Intel changes naming method for its Xeon chips, giving them metallic names

intel xeon platinum gold xeonmetals
Intel
Intel is changing the names it gives its new Xeon processors from the usual ‘E’ branding to a metallic theme. Moving forward, the entry-level versions will be known as Bronze, with the mid-range taking on the Silver tag. The top-tier chips will be called Gold, with the very best will be branded as Platinum.

We had our first hint of the Xeon name change at the end of April when Intel sent out a product change notification to its partners, but this is considered the first official announcement of the change. These new processors will be part of Intel’s “Scalable Family Platform,” of Xeon processors, which offer a variety of baked-in features which CPUs of yesteryear did not have.

Traditionally, the main difference between Xeon processors has been the core count and cache size, but as Ars Technica points out, Intel is looking to market its processors based on the jobs they are good at, rather than their raw power.

intel xeon platinum gold xeonmetals2
Intel
Intel

The Platinum line of CPUs is being targeted at those who need top-tier performance, but also those who want hardware-enhanced security. Xeon Gold processors are marketed to highlight their accelerator engines and advanced reliability. Silver CPUs are said to offer efficient performance at low power, while Bronze chips offer entry-level performance.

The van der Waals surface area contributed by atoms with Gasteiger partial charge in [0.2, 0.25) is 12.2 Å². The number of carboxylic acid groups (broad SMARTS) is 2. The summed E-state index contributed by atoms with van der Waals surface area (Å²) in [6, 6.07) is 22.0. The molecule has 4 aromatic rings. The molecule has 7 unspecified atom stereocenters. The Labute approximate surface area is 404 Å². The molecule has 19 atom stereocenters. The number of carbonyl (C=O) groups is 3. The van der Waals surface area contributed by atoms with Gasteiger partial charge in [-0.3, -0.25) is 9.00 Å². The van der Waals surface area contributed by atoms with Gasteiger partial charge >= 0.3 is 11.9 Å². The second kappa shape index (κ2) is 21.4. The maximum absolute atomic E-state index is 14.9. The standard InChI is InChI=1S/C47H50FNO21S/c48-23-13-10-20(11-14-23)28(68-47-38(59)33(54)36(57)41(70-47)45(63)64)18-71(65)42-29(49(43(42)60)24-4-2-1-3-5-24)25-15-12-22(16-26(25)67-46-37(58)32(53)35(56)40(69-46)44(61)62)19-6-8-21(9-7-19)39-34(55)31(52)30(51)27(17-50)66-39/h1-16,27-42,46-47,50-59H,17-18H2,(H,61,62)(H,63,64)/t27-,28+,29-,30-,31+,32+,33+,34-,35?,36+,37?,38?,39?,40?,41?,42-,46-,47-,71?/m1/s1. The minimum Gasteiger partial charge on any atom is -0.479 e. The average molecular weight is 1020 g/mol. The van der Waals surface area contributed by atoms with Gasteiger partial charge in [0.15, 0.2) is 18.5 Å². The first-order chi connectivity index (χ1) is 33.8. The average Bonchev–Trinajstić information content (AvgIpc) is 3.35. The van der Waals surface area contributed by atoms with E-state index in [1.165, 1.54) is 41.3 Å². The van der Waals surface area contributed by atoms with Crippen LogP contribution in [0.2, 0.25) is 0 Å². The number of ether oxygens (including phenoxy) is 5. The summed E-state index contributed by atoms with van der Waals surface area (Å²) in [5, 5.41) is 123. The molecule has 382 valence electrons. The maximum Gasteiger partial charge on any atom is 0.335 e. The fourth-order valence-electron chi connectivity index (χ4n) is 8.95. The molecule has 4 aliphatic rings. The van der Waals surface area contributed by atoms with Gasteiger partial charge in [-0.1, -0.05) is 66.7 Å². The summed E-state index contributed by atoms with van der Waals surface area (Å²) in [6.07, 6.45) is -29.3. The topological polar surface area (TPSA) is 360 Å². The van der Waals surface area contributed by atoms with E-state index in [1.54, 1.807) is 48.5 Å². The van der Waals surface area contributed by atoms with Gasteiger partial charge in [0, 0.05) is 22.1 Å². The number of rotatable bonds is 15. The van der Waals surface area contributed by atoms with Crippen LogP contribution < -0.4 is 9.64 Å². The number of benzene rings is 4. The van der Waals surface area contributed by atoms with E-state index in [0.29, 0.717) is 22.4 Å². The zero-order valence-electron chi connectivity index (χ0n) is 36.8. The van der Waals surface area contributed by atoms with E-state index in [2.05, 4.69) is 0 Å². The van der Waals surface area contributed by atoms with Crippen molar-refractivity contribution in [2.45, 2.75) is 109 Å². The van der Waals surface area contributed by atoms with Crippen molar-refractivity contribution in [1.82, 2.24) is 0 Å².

This streamlines the purchasing process for those looking to upgrade data center hardware and means Intel no longer needs to try and market CPUs with confusing model names. Those names still exist, so for managers who want to get down to the nitty-gritty, they will be able to do so before buying, but this new metallic banding system should make the purchasing process easier for those want a more general view of what the hardware is capable of.

While Intel’s CPUs are set to release this summer, AMD’s Naples processors are not far off, either. As impressive as its Zen architecture has been so far with the Ryzen consumer CPUs, there is every chance that Naples could be even more impactful.

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